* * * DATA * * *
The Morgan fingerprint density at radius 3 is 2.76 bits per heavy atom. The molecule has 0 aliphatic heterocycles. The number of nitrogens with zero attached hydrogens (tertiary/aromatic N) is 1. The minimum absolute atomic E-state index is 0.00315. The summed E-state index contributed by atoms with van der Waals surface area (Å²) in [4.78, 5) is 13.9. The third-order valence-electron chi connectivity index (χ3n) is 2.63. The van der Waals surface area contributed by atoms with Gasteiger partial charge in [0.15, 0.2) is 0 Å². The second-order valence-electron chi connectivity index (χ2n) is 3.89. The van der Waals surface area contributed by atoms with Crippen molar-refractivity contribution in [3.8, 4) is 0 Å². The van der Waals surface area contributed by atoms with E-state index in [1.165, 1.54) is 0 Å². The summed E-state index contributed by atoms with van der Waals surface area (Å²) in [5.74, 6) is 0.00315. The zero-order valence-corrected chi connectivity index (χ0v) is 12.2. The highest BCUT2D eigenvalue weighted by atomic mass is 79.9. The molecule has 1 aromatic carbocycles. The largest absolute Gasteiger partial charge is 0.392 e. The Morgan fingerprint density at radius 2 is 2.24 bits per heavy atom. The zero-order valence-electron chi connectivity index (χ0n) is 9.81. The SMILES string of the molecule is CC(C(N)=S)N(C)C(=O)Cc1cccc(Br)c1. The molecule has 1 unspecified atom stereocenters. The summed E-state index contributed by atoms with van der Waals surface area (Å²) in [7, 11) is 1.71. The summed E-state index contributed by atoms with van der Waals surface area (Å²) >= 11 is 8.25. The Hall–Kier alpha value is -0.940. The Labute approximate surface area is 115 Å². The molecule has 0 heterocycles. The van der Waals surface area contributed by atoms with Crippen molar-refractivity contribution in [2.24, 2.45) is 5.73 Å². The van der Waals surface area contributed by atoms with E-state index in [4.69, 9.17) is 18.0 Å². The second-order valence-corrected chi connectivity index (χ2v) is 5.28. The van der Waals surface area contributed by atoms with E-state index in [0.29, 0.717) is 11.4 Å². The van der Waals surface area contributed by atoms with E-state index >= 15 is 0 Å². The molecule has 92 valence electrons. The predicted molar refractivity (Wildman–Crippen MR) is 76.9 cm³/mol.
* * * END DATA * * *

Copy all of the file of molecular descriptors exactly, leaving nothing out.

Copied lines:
The Morgan fingerprint density at radius 3 is 2.76 bits per heavy atom. The molecule has 0 aliphatic heterocycles. The number of nitrogens with zero attached hydrogens (tertiary/aromatic N) is 1. The minimum absolute atomic E-state index is 0.00315. The summed E-state index contributed by atoms with van der Waals surface area (Å²) in [4.78, 5) is 13.9. The third-order valence-electron chi connectivity index (χ3n) is 2.63. The van der Waals surface area contributed by atoms with Gasteiger partial charge in [0.15, 0.2) is 0 Å². The second-order valence-electron chi connectivity index (χ2n) is 3.89. The van der Waals surface area contributed by atoms with Crippen molar-refractivity contribution in [3.8, 4) is 0 Å². The van der Waals surface area contributed by atoms with E-state index in [1.165, 1.54) is 0 Å². The summed E-state index contributed by atoms with van der Waals surface area (Å²) in [5.74, 6) is 0.00315. The zero-order valence-corrected chi connectivity index (χ0v) is 12.2. The highest BCUT2D eigenvalue weighted by atomic mass is 79.9. The molecule has 1 aromatic carbocycles. The largest absolute Gasteiger partial charge is 0.392 e. The Morgan fingerprint density at radius 2 is 2.24 bits per heavy atom. The zero-order valence-electron chi connectivity index (χ0n) is 9.81. The SMILES string of the molecule is CC(C(N)=S)N(C)C(=O)Cc1cccc(Br)c1. The molecule has 1 unspecified atom stereocenters. The summed E-state index contributed by atoms with van der Waals surface area (Å²) in [7, 11) is 1.71. The summed E-state index contributed by atoms with van der Waals surface area (Å²) >= 11 is 8.25. The Hall–Kier alpha value is -0.940. The Labute approximate surface area is 115 Å². The molecule has 0 heterocycles. The van der Waals surface area contributed by atoms with Crippen molar-refractivity contribution in [2.24, 2.45) is 5.73 Å². The van der Waals surface area contributed by atoms with E-state index in [4.69, 9.17) is 18.0 Å². The second-order valence-corrected chi connectivity index (χ2v) is 5.28. The van der Waals surface area contributed by atoms with E-state index in [0.29, 0.717) is 11.4 Å². The van der Waals surface area contributed by atoms with E-state index >= 15 is 0 Å². The molecule has 92 valence electrons. The predicted molar refractivity (Wildman–Crippen MR) is 76.9 cm³/mol.